Pokémon Channel (Japanese: ポケモンチャンネル ～ピカチュウといっしょ！～ Pokémon Channel ~Together With Pikachu!~) is a 2003 video game in the Pokémon series for the Nintendo GameCube, developed by Ambrella and published by Nintendo and The Pokémon Company.
The player and his/her Pikachu have been asked for help from Professor Oak. Play varies between the television programs and exploring Mintale Town.
Gameplay usually lasts for at least a week as new programs are unlocked each day (the game is played in real-time).
- The graphics are outdated, even by Nintendo GameCube standards. Much like Pokémon Colosseum and Pokémon XD: Gale of Darkness, character models for Pokémon from Gens 1 and 2 (with some exceptions, most notably Pikachu itself) are recycled from the N64 Pokémon Stadium games. They can’t even compete with Super Smash Bros. Melee.
- The overall gameplay involves spending time watching television with Pikachu. Largely because of this, the game is boring and largely lacks in difficulty, let alone any sort of challenge. It's hard to even consider this a legitimate video game, even if it's a spin-off game.
- Annoying sound effects.
- The game starts with only five channels. While you do receive more channels each day, only a few of them are essential for completing the game.
- Pikachu is quite annoying and tedious in this game. For example, he basically forces you to say yes to every decision which is extremely annoying and can feel guilt-trippy.
- Not to mention, this is the game that gave Pikachu a bad reputation.
- Not much replay value.
- The soundtrack is decent.
- The exclusive Pichu Bros. in Party Panic short is the only remotely good show to watch in the game and is probably the sole reason why one would buy the game in the first place.
- The short also has a 3D musical sequence at the end called "Meowth's Party", which is very similar to a GameCube SpaceWorld Tech Demo of the same name, and even has the same song, also named "Meowth's Party" (which was one of the Japanese ending themes for the anime, and the only one to be dubbed into English).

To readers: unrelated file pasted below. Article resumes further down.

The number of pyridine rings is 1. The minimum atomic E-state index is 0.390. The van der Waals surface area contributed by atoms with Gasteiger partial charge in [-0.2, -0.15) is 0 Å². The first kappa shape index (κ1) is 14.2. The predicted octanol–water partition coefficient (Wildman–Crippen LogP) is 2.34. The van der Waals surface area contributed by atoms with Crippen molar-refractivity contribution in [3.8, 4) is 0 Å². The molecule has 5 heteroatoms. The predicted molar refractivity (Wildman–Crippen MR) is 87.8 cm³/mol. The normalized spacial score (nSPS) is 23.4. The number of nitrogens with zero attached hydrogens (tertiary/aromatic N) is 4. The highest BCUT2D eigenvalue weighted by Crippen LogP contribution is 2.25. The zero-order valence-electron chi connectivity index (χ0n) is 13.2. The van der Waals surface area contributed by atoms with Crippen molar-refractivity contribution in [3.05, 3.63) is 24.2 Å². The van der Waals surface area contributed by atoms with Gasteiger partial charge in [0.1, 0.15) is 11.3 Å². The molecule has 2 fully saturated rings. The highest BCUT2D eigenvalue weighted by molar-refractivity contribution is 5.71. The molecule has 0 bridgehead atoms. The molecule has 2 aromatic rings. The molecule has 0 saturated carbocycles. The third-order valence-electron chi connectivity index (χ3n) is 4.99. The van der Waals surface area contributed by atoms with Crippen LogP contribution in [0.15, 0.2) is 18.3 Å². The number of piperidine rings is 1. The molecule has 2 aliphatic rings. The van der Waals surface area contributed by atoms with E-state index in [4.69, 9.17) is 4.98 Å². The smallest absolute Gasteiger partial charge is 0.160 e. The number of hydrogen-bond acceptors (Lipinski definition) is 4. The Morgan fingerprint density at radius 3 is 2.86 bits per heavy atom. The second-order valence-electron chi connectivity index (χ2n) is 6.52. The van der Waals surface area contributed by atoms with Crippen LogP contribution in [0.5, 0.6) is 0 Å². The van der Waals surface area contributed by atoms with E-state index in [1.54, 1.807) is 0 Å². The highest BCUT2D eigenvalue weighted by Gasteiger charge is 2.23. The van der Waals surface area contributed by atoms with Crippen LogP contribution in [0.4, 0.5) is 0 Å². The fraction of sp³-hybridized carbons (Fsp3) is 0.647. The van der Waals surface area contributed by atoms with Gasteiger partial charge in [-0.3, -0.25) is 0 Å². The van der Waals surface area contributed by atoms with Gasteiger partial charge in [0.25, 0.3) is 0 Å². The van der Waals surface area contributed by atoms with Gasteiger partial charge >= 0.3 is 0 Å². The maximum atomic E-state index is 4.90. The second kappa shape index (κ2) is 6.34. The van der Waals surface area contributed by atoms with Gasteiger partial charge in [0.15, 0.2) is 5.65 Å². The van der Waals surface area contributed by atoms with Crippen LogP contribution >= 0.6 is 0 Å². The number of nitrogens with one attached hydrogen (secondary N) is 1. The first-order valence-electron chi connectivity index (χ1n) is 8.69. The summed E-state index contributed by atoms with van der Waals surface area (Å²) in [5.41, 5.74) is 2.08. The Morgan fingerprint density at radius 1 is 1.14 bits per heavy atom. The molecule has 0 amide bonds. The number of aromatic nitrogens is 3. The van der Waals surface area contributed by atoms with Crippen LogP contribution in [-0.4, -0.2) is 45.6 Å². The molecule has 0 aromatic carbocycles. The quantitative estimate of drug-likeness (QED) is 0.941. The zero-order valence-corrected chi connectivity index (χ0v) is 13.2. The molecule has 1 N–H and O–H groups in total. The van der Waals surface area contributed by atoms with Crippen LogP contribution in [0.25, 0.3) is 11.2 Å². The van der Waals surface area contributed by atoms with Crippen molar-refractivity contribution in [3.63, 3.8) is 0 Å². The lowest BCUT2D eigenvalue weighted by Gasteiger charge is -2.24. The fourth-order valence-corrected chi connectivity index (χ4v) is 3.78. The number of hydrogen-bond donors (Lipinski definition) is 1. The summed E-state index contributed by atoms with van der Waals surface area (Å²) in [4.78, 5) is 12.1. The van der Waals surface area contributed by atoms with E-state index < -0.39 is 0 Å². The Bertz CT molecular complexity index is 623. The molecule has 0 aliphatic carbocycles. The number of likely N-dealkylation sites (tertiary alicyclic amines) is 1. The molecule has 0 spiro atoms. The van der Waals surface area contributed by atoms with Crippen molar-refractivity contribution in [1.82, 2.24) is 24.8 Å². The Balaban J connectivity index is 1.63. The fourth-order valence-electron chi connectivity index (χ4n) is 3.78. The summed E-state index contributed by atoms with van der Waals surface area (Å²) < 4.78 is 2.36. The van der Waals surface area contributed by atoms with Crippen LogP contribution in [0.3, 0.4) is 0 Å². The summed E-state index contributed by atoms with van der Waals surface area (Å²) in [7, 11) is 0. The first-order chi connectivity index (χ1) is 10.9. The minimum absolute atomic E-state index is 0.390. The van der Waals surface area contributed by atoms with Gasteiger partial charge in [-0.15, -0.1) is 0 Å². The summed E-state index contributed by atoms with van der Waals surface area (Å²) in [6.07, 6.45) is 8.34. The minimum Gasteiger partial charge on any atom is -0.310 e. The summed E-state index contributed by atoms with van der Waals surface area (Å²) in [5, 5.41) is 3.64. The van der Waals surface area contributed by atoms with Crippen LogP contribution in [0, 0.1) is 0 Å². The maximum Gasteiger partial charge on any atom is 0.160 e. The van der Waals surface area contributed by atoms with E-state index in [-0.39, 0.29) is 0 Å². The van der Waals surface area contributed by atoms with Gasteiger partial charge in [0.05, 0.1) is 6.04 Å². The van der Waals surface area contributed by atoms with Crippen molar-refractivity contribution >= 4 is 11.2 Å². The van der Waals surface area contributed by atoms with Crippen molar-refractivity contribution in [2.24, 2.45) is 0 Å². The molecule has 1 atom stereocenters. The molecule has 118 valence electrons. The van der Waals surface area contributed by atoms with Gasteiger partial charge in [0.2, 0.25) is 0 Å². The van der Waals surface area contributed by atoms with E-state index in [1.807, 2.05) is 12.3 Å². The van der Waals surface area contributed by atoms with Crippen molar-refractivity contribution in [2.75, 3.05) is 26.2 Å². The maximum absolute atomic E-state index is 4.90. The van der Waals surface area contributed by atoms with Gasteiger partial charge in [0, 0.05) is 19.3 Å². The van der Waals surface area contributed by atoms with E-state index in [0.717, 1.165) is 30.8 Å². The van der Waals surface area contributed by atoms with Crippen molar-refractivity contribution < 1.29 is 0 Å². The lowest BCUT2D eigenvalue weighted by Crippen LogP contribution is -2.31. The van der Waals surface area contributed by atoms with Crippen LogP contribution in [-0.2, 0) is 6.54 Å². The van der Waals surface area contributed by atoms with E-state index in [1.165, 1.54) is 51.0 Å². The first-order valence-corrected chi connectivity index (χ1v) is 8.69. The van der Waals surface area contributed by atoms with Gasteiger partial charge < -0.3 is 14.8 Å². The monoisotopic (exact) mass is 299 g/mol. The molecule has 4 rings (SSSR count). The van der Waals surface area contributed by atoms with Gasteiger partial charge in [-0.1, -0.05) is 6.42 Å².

- The Pichu Bros. short can also be watched in Japanese in the localized versions (even having an option to be narrated by Misty's Japanese voice actress). This is one of the few cases where something Pokémon-related can be officially watched in its original language. To date, the only other Pokémon game with a Japanese voice option was Pokkén Tournament for the Wii U (and later Nintendo Switch), which was released 13 years after this game came out and then Pokémon Masters for mobile devices 3 years later.
- Completing the PAL version of the game gave you a Jirachi to transfer to a copy of Pokémon Ruby and Sapphire Version, which can also fix the "Berry Glitch" early versions of those games were infamous for having.
- Getting Pikachu to perform certain actions for you is much easier here than Hey You, Pikachu! You are also able to interact with him in more ways here, such as petting him using the C-Stick.
- Pikachu aside, All the other Pokémon have their original 4Kids and Japanese voice actors in the game, and they all do a very good job with the voice acting of the Pokémon.
The game received mixed reviews by both critics and fans alike. Many fans argued that all die-hard Pokemon fans should avoid this game so they wouldn't end up hating Pikachu.
Some critics said that even some four or five-year-old kids found the game boring.